2 thoughts on “Wearing the Timex Command Shock”
Ummmmmmmm, out of the total population of planet earth (7 billion plus), approximately 2,000 dive below 100 meters.
So, I thought the 100m of water resistance, the Commands real physical limitations will make sense Only to the 1,000 select divers who dive below 200.
As for the rest of the review, all made sense.
I had a WS4, the predecessor to the Expedition, and yes, it is massive – but I wore it anyway, on a 6,75 wrist. When you want BIG digits, it’s a display that works. As for acylic, it does scratch – but unlike mineral or sapphire, you can polish it out. Also goes to how you abuse a watch – some of us not so much, others can break bowling balls for fun. I actually did use cell phone screen savers on a watch while on active duty, the older pixellated style cut reflections quite a bit. Cutting one for a rectangle would be a lot easier. I still have those screensavers. In fact, they sell thick silicone crystal protectors now.
I do have a G Shock – GAX 100B – the display on it is much smaller, reading the screens on it requires direct daylight, too. If anything the general consensus on reverse digital displays is don’t – they aren’t well lit up. However, when you don’t want to advertise the contrast, they work. Otherwise, pick the OTHER displays which are readable. The Expedition had not issues in that regard, but good luck finding any circa 2021. What few retailers still offering them know what they have. It’s the Command Shock that is now hard to find.
The polymer case and strap do take a beating, but just like G Shocks they will wear out and split in due time. All polymer cased watches with bits of armor do this. Then again, the G Shock looks fantastic compared to a stainless Citizen I recently picked up, a real beater in all the sense of the phrase. I’m still trying to figure out how the cross hatch scratches got into that crystal – was someone playing tic tac toe? An acrylic will buff out – and a screen protector will help, too.
We used to do that a lot in the 60-80’s using Brasso. Most crytals were acrylic then.
As for the programming the Timex is much more intuitive, my only problem with the WS4 was not being able to zero out the altitude even when sitting on the beach. On the other hand, the GAX-100 is like a stopped clock when it comes to predicting the local tide, which capability is highly compromised. For a number of years running I take it to the Gulf Coast and on the average it’s maybe 2 days of 5 accurate in forecasting tides. So much for the G Shock – they are a bit more hype than some are willing to admit. Unless you get a Rip Curl programmed for that geophysical location, you’re better off with an app on the phone for tide prediction.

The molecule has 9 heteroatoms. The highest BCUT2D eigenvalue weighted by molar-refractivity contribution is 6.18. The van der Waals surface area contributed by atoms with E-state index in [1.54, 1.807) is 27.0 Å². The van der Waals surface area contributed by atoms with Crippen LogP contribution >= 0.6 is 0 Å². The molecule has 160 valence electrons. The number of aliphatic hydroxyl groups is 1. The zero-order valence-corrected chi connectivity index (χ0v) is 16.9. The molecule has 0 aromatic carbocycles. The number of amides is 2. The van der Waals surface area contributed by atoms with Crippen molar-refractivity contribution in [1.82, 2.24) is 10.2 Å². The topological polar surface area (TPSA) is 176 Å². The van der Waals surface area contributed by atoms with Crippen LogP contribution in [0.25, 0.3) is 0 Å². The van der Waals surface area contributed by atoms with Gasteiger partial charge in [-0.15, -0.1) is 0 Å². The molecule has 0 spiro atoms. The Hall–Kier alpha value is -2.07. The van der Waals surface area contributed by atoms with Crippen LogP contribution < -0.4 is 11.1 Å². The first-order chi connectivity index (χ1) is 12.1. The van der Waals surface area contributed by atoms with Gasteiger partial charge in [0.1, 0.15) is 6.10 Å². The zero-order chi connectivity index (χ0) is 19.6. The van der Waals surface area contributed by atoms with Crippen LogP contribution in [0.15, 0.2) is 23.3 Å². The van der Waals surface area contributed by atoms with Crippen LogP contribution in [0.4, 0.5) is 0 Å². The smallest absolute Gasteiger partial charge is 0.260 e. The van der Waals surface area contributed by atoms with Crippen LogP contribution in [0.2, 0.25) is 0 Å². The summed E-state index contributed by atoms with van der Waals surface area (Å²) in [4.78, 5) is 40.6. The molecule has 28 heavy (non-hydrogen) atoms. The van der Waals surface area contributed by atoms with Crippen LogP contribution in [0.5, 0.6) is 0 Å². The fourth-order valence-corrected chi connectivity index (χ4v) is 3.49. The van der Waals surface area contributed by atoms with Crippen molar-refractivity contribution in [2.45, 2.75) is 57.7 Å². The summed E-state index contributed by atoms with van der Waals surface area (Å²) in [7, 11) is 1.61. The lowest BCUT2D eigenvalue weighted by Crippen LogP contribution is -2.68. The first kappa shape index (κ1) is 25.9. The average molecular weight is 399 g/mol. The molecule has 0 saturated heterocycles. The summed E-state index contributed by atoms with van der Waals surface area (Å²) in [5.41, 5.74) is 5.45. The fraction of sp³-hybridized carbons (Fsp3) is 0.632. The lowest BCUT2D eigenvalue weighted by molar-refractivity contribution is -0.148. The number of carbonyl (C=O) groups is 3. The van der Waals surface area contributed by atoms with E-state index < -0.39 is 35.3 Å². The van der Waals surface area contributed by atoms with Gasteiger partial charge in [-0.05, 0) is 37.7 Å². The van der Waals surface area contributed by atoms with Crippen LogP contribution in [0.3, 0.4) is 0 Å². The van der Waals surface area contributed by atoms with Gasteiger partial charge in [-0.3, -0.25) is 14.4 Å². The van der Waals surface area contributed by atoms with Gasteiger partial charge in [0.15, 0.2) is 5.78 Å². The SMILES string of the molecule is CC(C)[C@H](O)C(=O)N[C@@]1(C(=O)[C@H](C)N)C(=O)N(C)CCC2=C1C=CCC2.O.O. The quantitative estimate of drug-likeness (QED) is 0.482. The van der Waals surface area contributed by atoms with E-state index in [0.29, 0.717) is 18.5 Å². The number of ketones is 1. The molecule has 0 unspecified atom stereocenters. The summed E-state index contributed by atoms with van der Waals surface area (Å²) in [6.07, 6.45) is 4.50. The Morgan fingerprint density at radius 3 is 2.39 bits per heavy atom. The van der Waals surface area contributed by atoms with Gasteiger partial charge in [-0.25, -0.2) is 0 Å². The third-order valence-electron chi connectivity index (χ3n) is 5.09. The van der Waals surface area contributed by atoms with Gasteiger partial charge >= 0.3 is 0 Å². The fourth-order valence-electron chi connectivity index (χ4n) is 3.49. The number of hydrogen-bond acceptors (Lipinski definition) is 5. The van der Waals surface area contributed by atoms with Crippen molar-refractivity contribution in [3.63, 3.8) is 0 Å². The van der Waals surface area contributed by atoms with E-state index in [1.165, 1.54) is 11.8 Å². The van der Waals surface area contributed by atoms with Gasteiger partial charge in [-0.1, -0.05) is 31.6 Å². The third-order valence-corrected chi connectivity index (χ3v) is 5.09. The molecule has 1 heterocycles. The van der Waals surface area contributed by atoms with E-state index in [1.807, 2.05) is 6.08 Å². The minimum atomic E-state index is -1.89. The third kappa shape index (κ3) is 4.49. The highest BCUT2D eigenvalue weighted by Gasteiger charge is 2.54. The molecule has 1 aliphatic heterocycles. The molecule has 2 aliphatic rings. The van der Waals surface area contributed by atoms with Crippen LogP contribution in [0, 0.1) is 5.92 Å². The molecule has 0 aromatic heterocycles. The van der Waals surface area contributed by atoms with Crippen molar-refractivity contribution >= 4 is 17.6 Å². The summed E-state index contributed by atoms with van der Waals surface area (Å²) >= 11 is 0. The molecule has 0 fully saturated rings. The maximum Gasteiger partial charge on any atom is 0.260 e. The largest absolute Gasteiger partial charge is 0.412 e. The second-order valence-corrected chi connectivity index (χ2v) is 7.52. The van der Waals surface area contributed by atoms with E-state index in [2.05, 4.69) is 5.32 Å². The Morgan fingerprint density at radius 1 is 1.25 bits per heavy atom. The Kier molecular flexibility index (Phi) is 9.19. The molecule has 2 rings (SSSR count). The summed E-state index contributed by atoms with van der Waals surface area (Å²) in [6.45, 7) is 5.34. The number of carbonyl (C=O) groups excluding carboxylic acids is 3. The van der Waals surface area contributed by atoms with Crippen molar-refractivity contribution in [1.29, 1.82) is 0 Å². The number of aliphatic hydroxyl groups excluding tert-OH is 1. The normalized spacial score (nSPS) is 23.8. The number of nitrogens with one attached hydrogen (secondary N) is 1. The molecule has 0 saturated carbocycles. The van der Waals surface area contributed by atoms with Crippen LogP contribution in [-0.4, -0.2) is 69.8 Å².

Plenty of watch makers play with WR ratings, it’s a balance between marketing and engineering where they want to retail the watch. They are NOT tested – that takes ISO DIVE standards. There are folks who do so with WR50 Suunto’s and claim to never have a problem. As above, it’s a lot about what you really do, vs what the Customer Service of the maker wants to support during the short warranty. Even Dive watch makers insist on periodic service, 5 year intervals is common, retesting required. Me, I have 15 year old Eco Drives still putting up with no service and they haven’t leaked. Handling petrochemicals and working with obnoxious fluids would be a bigger threat to a watch’s seals than simple depth. There is a cure, too. Fill it with baby oil, get the bubbles out, voila, it’s incompressible. Works on most quartz just fine and a digital would be a no brainer. It’s called hydromodding, those who like to wear cheaper quartz doing things they shouldn’t subscribe heartily. We don’t let the maker decide what we want to do.
Looking at a beater used Command to buy with reverse display, primarily because now the price curves are bottoming out and they are cheap.